4. Shusaku Torii, Keiko Jimura, Shigenobu Hayashi, Ryuji Kikuchi, Atsushi Takagaki, Utilization of hexagonal boron nitride as a solid acid-base bifunctional catalyst, JOURNAL OF CATALYSIS, 10.1016/j.jcat.2017.09.013, 355, 176-184, 2017.11, This work explores the use of hexagonal boron nitride (h-BN), a graphite-like compound, as a novel catalyst with base and acid functionalities. For use as a solid catalyst, the layered structure of h-BN was disrupted by ball-milling, exposing boron and nitrogen edge sites as well as increasing the surface area from 3 to ca. 400 m(2) g(-1). Fourier transform infrared spectroscopy, X-ray photoelectron spectroscopy, and proton magic-angle spinning nuclear magnetic resonance spectroscopy (H-1 MAS NMR) indicated simultaneous and adjacent formation of amino and hydroxyl groups by milling, which function as Bronsted base and acid sites, respectively. Analysis using color indicator reagents and pyrrole-adsorbed H-1 MAS NMR results revealed that the ball-milled h-BN had basic sites of strength +9.3 > H_ >= +7.2, comparable to those of KY zeolite. Measurements of P-31 MAS NMR of adsorbed trimethylphosphine oxide indicated that the ball-milled h-BN had weak acid sites, comparable to those in HY zeolite. Despite its weak basicity, the ball-milled h-BN showed high activity and selectivity toward beta-nitroalkenes for the nitroaldol reaction (Henry reaction) and the Knoevenagel condensation, whereas nontreated h-BN did not show activity. The nitroaldol reaction was considered to proceed in two steps: the abstraction of a proton from nitro methane by the amino group and the formation of an imine followed by a nucleophilic attack of the deprotonated nitromethane. Kinetic isotope effect experiments using (D)-substituted nitromethane revealed that the first step was the rate-determining step. Several nitroaldol reactions using a variety of monosubstituted benzaldehydes indicated that electron-donating groups enhanced the activity, suggesting that the formation of adjacent base and acid sites is responsible for it. This study shows the high catalytic activity of BN, a solid catalyst with moderate basicity and weak acidity. (C) 2017 Elsevier Inc. All rights reserved..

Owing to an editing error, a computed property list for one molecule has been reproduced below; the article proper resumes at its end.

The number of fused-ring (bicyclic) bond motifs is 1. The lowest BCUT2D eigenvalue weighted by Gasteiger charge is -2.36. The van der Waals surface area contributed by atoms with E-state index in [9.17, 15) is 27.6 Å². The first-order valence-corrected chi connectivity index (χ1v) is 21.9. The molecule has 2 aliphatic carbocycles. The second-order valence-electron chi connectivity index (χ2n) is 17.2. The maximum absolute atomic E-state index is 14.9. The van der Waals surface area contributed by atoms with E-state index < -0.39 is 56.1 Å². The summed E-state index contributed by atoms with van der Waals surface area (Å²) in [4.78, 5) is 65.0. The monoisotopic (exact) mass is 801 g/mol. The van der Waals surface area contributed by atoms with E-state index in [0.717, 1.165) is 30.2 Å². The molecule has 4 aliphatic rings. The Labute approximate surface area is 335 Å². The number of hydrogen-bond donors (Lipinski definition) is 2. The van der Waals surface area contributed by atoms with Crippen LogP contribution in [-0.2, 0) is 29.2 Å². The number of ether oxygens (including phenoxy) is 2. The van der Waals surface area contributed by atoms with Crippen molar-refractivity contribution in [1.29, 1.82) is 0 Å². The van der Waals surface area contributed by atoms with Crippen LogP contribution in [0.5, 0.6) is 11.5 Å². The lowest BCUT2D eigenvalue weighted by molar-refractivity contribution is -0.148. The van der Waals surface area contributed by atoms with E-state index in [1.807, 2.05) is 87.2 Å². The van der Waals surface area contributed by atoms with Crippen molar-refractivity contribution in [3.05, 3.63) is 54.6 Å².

5. Atsushi Takagaki, Kinetic Analysis of Aqueous-phase Cyclodehydration of 1,4-Butanediol and Erythritol over a Layered Niobium Molybdate Solid Acid, Catalysis Science and Technology, 10.1039/C5CY01126D, 6, 791-799, Year 2016, 2015.08.